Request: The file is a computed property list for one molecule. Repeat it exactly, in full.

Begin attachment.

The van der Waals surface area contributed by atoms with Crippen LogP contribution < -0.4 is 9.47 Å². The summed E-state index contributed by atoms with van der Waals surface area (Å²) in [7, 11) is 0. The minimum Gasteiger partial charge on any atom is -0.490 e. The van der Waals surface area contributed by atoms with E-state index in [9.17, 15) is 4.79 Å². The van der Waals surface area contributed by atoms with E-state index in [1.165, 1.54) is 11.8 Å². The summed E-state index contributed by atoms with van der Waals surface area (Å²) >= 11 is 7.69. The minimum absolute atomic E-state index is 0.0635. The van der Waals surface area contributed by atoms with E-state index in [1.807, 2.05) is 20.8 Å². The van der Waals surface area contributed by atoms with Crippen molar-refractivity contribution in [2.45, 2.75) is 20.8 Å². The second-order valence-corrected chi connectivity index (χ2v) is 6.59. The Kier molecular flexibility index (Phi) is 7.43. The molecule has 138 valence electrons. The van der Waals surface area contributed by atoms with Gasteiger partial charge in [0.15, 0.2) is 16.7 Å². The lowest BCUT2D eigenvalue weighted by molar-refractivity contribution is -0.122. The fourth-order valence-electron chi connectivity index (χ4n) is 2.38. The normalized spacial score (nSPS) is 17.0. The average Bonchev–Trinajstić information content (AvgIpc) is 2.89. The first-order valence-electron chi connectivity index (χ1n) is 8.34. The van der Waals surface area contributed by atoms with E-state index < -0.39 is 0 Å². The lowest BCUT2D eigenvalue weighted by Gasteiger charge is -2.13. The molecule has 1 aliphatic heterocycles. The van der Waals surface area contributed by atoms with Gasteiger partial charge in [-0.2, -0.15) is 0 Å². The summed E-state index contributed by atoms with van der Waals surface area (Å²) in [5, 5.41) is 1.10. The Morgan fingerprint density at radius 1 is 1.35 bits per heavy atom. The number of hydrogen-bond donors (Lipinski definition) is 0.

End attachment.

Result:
The van der Waals surface area contributed by atoms with Crippen LogP contribution < -0.4 is 9.47 Å². The summed E-state index contributed by atoms with van der Waals surface area (Å²) in [7, 11) is 0. The minimum Gasteiger partial charge on any atom is -0.490 e. The van der Waals surface area contributed by atoms with E-state index in [9.17, 15) is 4.79 Å². The van der Waals surface area contributed by atoms with E-state index in [1.165, 1.54) is 11.8 Å². The summed E-state index contributed by atoms with van der Waals surface area (Å²) >= 11 is 7.69. The minimum absolute atomic E-state index is 0.0635. The van der Waals surface area contributed by atoms with E-state index in [1.807, 2.05) is 20.8 Å². The van der Waals surface area contributed by atoms with Crippen molar-refractivity contribution in [2.45, 2.75) is 20.8 Å². The second-order valence-corrected chi connectivity index (χ2v) is 6.59. The Kier molecular flexibility index (Phi) is 7.43. The molecule has 138 valence electrons. The van der Waals surface area contributed by atoms with Gasteiger partial charge in [0.15, 0.2) is 16.7 Å². The lowest BCUT2D eigenvalue weighted by molar-refractivity contribution is -0.122. The fourth-order valence-electron chi connectivity index (χ4n) is 2.38. The normalized spacial score (nSPS) is 17.0. The average Bonchev–Trinajstić information content (AvgIpc) is 2.89. The first-order valence-electron chi connectivity index (χ1n) is 8.34. The van der Waals surface area contributed by atoms with E-state index < -0.39 is 0 Å². The lowest BCUT2D eigenvalue weighted by Gasteiger charge is -2.13. The molecule has 1 aliphatic heterocycles. The van der Waals surface area contributed by atoms with Gasteiger partial charge in [-0.2, -0.15) is 0 Å². The summed E-state index contributed by atoms with van der Waals surface area (Å²) in [5, 5.41) is 1.10. The Morgan fingerprint density at radius 1 is 1.35 bits per heavy atom. The number of hydrogen-bond donors (Lipinski definition) is 0.